Monday, December 25, 2006

First the effect, then the cause

I enjoyed this Seattle Post-Intelligencer article on physicist John Cramer of the University of Washington, who plans to test whether photon signals can be sent backward in time.
Roughly put, Cramer is talking about the subatomic equivalent of arriving at the train station before you've left home, of winning the lottery before you've bought the ticket, of graduating from high school before you've been born -- or something like that. ... "People tell me it can't work," Cramer says, "but nobody seems to be able to explain why it won't."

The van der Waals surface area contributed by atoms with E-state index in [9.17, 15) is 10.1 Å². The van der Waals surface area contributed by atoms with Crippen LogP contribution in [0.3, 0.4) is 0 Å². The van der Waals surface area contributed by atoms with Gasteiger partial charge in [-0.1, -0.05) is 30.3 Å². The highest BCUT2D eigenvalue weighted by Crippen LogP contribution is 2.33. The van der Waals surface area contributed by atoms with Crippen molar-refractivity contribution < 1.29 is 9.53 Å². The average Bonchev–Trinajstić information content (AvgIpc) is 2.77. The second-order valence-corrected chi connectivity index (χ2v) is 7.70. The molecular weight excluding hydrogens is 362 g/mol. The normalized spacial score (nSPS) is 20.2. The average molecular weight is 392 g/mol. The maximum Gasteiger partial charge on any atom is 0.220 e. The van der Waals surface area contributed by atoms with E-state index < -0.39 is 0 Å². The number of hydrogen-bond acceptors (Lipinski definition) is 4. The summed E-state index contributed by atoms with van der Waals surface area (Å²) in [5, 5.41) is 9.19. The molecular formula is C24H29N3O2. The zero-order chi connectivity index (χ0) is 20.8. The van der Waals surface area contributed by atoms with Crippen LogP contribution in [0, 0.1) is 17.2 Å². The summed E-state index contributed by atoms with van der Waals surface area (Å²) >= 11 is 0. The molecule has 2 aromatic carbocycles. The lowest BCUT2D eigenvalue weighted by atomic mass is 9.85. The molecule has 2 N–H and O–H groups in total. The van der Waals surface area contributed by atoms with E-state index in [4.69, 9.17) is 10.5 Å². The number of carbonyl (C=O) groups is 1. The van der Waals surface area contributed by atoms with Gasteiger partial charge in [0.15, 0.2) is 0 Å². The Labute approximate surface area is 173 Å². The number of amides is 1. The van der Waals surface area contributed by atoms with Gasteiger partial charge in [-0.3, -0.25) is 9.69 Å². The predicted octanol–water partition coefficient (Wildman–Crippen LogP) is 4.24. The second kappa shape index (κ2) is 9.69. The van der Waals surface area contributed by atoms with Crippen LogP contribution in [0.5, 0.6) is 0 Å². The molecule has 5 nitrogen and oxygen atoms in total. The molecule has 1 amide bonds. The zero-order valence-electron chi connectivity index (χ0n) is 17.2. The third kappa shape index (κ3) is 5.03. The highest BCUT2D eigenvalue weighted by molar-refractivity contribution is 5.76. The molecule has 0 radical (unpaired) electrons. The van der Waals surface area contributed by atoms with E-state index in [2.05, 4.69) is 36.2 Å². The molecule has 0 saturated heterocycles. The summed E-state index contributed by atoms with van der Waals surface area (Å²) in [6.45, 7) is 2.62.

Besides being a scientist, Cramer -- whom I met, briefly, when he visited Clarion West 1994 -- is a science-fiction novelist, an Analog columnist, and the father of prominent sf/fantasy editor Kathryn Cramer.

At the end of the article, Cramer says, "If this experiment fails in reality, maybe I'll write a book in which it works." This is the Will Jenkins approach. Jenkins, the lifelong inventor who wrote science fiction as Murray Leinster, used to say that if he decided an idea could work, he patented it; if he decided it couldn't work, he wrote a story about it instead.

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